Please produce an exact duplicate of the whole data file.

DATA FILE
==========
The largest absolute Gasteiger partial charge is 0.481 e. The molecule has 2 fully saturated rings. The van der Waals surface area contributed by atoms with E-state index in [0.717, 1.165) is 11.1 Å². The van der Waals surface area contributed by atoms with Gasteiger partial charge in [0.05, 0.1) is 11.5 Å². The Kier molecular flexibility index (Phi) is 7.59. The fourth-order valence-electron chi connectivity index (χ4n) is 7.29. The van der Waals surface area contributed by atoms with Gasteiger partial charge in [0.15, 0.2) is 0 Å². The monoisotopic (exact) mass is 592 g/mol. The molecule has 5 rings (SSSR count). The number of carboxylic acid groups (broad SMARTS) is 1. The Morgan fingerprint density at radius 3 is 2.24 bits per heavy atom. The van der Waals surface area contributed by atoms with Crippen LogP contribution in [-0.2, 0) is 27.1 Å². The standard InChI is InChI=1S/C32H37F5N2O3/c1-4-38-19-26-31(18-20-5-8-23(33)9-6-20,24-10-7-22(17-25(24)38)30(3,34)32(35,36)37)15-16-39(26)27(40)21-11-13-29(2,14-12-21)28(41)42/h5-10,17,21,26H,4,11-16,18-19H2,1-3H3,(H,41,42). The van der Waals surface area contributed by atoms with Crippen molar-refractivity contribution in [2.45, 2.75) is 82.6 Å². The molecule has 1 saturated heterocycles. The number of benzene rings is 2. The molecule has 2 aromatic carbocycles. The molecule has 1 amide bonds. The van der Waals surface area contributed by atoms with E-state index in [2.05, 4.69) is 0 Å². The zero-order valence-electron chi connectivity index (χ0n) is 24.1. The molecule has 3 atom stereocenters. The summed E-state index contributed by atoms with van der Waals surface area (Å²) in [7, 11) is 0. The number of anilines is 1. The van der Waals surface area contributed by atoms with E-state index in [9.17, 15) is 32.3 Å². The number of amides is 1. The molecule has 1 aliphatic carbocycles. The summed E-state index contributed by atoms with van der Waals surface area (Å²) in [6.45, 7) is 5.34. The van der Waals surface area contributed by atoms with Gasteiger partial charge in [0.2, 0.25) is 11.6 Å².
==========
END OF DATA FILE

The largest absolute Gasteiger partial charge is 0.481 e. The molecule has 2 fully saturated rings. The van der Waals surface area contributed by atoms with E-state index in [0.717, 1.165) is 11.1 Å². The van der Waals surface area contributed by atoms with Gasteiger partial charge in [0.05, 0.1) is 11.5 Å². The Kier molecular flexibility index (Phi) is 7.59. The fourth-order valence-electron chi connectivity index (χ4n) is 7.29. The van der Waals surface area contributed by atoms with Gasteiger partial charge in [0.15, 0.2) is 0 Å². The monoisotopic (exact) mass is 592 g/mol. The molecule has 5 rings (SSSR count). The number of carboxylic acid groups (broad SMARTS) is 1. The Morgan fingerprint density at radius 3 is 2.24 bits per heavy atom. The van der Waals surface area contributed by atoms with Crippen LogP contribution in [-0.2, 0) is 27.1 Å². The standard InChI is InChI=1S/C32H37F5N2O3/c1-4-38-19-26-31(18-20-5-8-23(33)9-6-20,24-10-7-22(17-25(24)38)30(3,34)32(35,36)37)15-16-39(26)27(40)21-11-13-29(2,14-12-21)28(41)42/h5-10,17,21,26H,4,11-16,18-19H2,1-3H3,(H,41,42). The van der Waals surface area contributed by atoms with Crippen molar-refractivity contribution in [2.45, 2.75) is 82.6 Å². The molecule has 1 saturated heterocycles. The number of benzene rings is 2. The molecule has 2 aromatic carbocycles. The molecule has 1 amide bonds. The van der Waals surface area contributed by atoms with E-state index in [2.05, 4.69) is 0 Å². The zero-order valence-electron chi connectivity index (χ0n) is 24.1. The molecule has 3 atom stereocenters. The summed E-state index contributed by atoms with van der Waals surface area (Å²) in [7, 11) is 0. The number of anilines is 1. The van der Waals surface area contributed by atoms with E-state index in [9.17, 15) is 32.3 Å². The number of amides is 1. The molecule has 1 aliphatic carbocycles. The summed E-state index contributed by atoms with van der Waals surface area (Å²) in [6.45, 7) is 5.34. The van der Waals surface area contributed by atoms with Gasteiger partial charge in [0.2, 0.25) is 11.6 Å².